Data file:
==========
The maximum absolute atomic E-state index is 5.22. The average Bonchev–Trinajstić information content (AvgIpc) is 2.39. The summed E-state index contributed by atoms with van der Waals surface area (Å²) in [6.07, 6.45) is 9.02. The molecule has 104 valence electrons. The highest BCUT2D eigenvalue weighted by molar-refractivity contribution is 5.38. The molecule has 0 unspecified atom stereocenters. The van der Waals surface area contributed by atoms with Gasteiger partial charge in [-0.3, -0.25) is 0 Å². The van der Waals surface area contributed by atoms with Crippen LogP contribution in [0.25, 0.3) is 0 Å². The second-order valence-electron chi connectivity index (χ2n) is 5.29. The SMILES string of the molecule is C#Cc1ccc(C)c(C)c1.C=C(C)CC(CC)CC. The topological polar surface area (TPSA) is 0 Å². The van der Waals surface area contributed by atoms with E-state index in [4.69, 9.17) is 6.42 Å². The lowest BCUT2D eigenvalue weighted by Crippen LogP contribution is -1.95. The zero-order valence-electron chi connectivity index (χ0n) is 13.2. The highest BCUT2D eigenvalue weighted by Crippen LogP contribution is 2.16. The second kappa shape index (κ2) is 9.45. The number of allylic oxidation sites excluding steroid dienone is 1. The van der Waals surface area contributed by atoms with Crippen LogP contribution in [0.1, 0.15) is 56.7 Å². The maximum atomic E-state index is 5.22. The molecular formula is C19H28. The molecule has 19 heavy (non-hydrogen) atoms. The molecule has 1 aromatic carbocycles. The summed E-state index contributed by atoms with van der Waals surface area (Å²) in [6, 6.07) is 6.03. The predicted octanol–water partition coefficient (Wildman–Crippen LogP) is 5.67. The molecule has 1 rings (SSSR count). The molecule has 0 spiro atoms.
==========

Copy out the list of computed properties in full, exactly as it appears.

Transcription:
The maximum absolute atomic E-state index is 5.22. The average Bonchev–Trinajstić information content (AvgIpc) is 2.39. The summed E-state index contributed by atoms with van der Waals surface area (Å²) in [6.07, 6.45) is 9.02. The molecule has 104 valence electrons. The highest BCUT2D eigenvalue weighted by molar-refractivity contribution is 5.38. The molecule has 0 unspecified atom stereocenters. The van der Waals surface area contributed by atoms with Gasteiger partial charge in [-0.3, -0.25) is 0 Å². The van der Waals surface area contributed by atoms with Crippen LogP contribution in [0.25, 0.3) is 0 Å². The second-order valence-electron chi connectivity index (χ2n) is 5.29. The SMILES string of the molecule is C#Cc1ccc(C)c(C)c1.C=C(C)CC(CC)CC. The topological polar surface area (TPSA) is 0 Å². The van der Waals surface area contributed by atoms with E-state index in [4.69, 9.17) is 6.42 Å². The lowest BCUT2D eigenvalue weighted by Crippen LogP contribution is -1.95. The zero-order valence-electron chi connectivity index (χ0n) is 13.2. The highest BCUT2D eigenvalue weighted by Crippen LogP contribution is 2.16. The second kappa shape index (κ2) is 9.45. The number of allylic oxidation sites excluding steroid dienone is 1. The van der Waals surface area contributed by atoms with Crippen LogP contribution in [0.1, 0.15) is 56.7 Å². The maximum atomic E-state index is 5.22. The molecular formula is C19H28. The molecule has 19 heavy (non-hydrogen) atoms. The molecule has 1 aromatic carbocycles. The summed E-state index contributed by atoms with van der Waals surface area (Å²) in [6, 6.07) is 6.03. The predicted octanol–water partition coefficient (Wildman–Crippen LogP) is 5.67. The molecule has 1 rings (SSSR count). The molecule has 0 spiro atoms.